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Freezer defrosted, advice please.

(35 Posts)
Buffybee Mon 12-Aug-19 08:41:54

I need advice quite quickly.
My daughter has just been on the phone and 'someone' has switched the freezer off by mistake.
It's full as she restocked this weekend, chicken, fish, seafood etc. and she was asking if she could refreeze it all.
I've told her that I don't think that she can do but she could cook it all and re-freeze it.
Is that right?

GrannyGravy13 Mon 12-Aug-19 08:43:19

Definitely cook the defrosted items and then refreeze.

dragonfly46 Mon 12-Aug-19 08:45:40

It may not have thawed if she keeps the door shut. Does she have any friends nearby with room in their freezers. It will have to be completely defrosted before she can turn it on again or it won’t get down to -18

crazyH Mon 12-Aug-19 08:48:03

Check with Google. I'm sure I read somewhere, that as long as the food is still icy cold, and hasn't been out at room temperature, it can be put back in the freezer, no need to precook. But, please, please check. Dont take my word for it.

Elegran Mon 12-Aug-19 09:00:24

First phone round friends begging for temporary freezer space, then open the door/lid and check the situation. Try to find out how long the power has been off (cross-question all suspects!)

If the nearer things are still frozen hard, the stuff further from the door is probably still frozen too, so pile things into bags and boxes and get them to friends' freezers as fast as possible, then return and defrost freezer ready to put everything back.

If things are starting to soften, do triage. Three piles - one of things like bread, which can be refrozen, one of things that are obviously beyond hope and have be thrown out, like melted icecream, and one of things that will be fine if you cook them and then refreeze. Then be prepared for a massive cooking marathon.

Are her freezer contents insured? Mine were, when this happened to me, but they need a detailed list of what had been in it, and could ask for "evidence" if she claims that it was full of fillet steak, lobster and caviar, (though they didn't demand evidence for my sausages and garden peas etc) So keep a note of every frozen sprout.

Buffybee Mon 12-Aug-19 09:05:31

I've just rang her now and she says that she didn't know what to do first thing this morning and switched it back on again and the food is pretty much frozen again now.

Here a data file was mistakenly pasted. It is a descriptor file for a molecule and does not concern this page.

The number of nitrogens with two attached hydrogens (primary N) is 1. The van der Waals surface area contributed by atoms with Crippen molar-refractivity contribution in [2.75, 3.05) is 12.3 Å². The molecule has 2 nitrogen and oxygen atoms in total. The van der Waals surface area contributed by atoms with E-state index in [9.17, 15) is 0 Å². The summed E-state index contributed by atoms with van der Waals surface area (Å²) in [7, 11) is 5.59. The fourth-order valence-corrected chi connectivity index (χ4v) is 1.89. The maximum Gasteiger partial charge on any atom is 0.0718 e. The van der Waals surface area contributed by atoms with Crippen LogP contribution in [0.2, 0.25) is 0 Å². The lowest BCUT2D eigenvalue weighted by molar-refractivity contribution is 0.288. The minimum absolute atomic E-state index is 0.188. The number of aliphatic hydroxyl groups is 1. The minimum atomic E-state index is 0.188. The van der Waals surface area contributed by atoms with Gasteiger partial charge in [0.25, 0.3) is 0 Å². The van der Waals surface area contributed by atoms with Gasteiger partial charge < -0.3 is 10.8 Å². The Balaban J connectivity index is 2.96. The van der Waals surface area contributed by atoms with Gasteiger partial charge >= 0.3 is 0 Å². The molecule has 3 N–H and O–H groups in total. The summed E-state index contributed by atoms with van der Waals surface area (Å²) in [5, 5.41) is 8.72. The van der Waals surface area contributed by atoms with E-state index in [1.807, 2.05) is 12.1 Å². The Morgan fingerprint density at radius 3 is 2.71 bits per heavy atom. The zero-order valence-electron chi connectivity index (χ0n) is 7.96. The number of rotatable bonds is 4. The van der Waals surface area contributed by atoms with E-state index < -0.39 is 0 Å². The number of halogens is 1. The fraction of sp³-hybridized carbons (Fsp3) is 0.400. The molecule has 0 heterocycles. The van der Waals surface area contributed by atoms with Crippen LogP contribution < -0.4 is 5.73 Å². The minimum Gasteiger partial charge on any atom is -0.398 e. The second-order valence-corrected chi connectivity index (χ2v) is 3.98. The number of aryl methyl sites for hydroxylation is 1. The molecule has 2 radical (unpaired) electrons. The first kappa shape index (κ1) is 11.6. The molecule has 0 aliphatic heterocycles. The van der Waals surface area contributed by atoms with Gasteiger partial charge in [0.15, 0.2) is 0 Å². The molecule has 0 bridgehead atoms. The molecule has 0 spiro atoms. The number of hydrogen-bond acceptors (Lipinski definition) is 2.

It's quite a big fridge freezer with three shelves at the bottom.
She said that it was all still very cold but not what you would call frozen.
Now she thinks because she has already re-frozen, she has to throw it all away.
I've told her I think the veg will be ok and as long as she defrosts chicken, tuna steaks etc in the fridge when she uses it and cooks really well, it should be ok. Oh! And don't have the prawns raw!
What do you think?

M0nica Mon 12-Aug-19 09:07:48

I would just switch it back on. The food is highly unlikely to have gone off in such a short time, given that freezers are well insulated and defrosting takes a long time, a fact that anyone who has tried to deliberately defrost a freezer knows only too well

The worst that can happen is that freeflow items will have stuck together and there is a remote chance that flavour or texture may have deteriorate in some other items, like ice cream, but apart from that I can see no problems.

Don't forget Public Health recommendations have to take into account every contingency and people's stupidity and there is always a wide leaway between their recommendations and any possible chance of danger.

Pantglas1 Mon 12-Aug-19 09:13:00

I agree with Monica in that if it was on when it was fully restocked and not been opened since then you can bet it hasn’t defrosted. I’d have switched back on immediately then checked frozen peas after a few hours - if they’re loose not clumped, all’s well.

dragonfly46 Mon 12-Aug-19 09:15:51

My freezer doesn’t work properly if I just turn it back on. It needs to be emptied and defrosted first but it is a very big freezer - floor to ceiling.

Elegran Mon 12-Aug-19 09:35:17

Buffybee I think all will be well. It hadn't got back to room temperature. Nothing had long enough to defrost enough to go off - if they had been in the fridge instead of the freezer, would she have been happy to use them next day or the day after? If so, they are no worse than they wouls have been in the fridge. There is nothing magic about freezing, it is just another method of slowing down or pausing the natural process of things getting older.

Most of the things in the freezer can be well cooked when she gets round to using them. If she has any doubts when she opens them up (appearance? smell?), she can chuck them out then. I wouldn't keep any shellfish, but then I don't like or trust shellfish anyway.

Buffybee Mon 12-Aug-19 09:35:43